In O Brother, Where Art Thou?, Everett and the gang all sing into a can and cut a record with the song "Man of Constant Sorrow". Later on in the movie we see the radio owner and another man talking about signing them to a contract, and then later seeing the records being sold(and constantly sold out!) around the state. Did the actual band ever get a contract signed, or see a dime of the record sales?

1 Answer 1


It's unlikely they made any money from the sales of "Man of Constant Sorrow" that happened during the movie. When they recorded the song originally, they were asked to sign papers, and paid $10 each for the work. Most likely they were signing the rights to the recording over to the station owner in exchange for a quick payment.

The "band" themselves had no idea they were popular until they sang at Stoke's fund raiser, as evidence by the claim that "no one will believe we're a real band", and the shock at the crowd's reaction to their song.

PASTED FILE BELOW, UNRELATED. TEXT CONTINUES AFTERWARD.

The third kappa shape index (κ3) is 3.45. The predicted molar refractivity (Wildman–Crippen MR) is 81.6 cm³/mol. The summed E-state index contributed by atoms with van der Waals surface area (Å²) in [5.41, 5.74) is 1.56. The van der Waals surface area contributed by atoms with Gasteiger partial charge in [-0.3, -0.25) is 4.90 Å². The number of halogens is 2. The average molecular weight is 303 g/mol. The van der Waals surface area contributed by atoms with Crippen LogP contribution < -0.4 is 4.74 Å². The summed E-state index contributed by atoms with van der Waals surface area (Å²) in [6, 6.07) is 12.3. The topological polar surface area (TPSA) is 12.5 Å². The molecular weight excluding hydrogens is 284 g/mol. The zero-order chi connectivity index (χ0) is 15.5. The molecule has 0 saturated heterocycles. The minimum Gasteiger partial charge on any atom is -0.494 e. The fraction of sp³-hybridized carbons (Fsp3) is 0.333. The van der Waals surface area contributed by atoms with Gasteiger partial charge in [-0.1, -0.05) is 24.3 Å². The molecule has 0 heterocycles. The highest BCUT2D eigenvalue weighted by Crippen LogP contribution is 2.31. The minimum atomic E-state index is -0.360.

We don't have any idea what happened to them after the end of the movie, but it would be reasonable to expect they eventually got signed to a record contract. The governor would probably have wanted them to keep recording music, if nothing else, so he could continue to ride their popularity. That contract would have covered any future recordings; it's also possible they could negotiate royalties for future sales of their hit song, and the station owner would cave in to keep them happy. But that's just speculation, since the last we know of the boys they're going to go work for the governor.

You must log in to answer this question.

Not the answer you're looking for? Browse other questions tagged .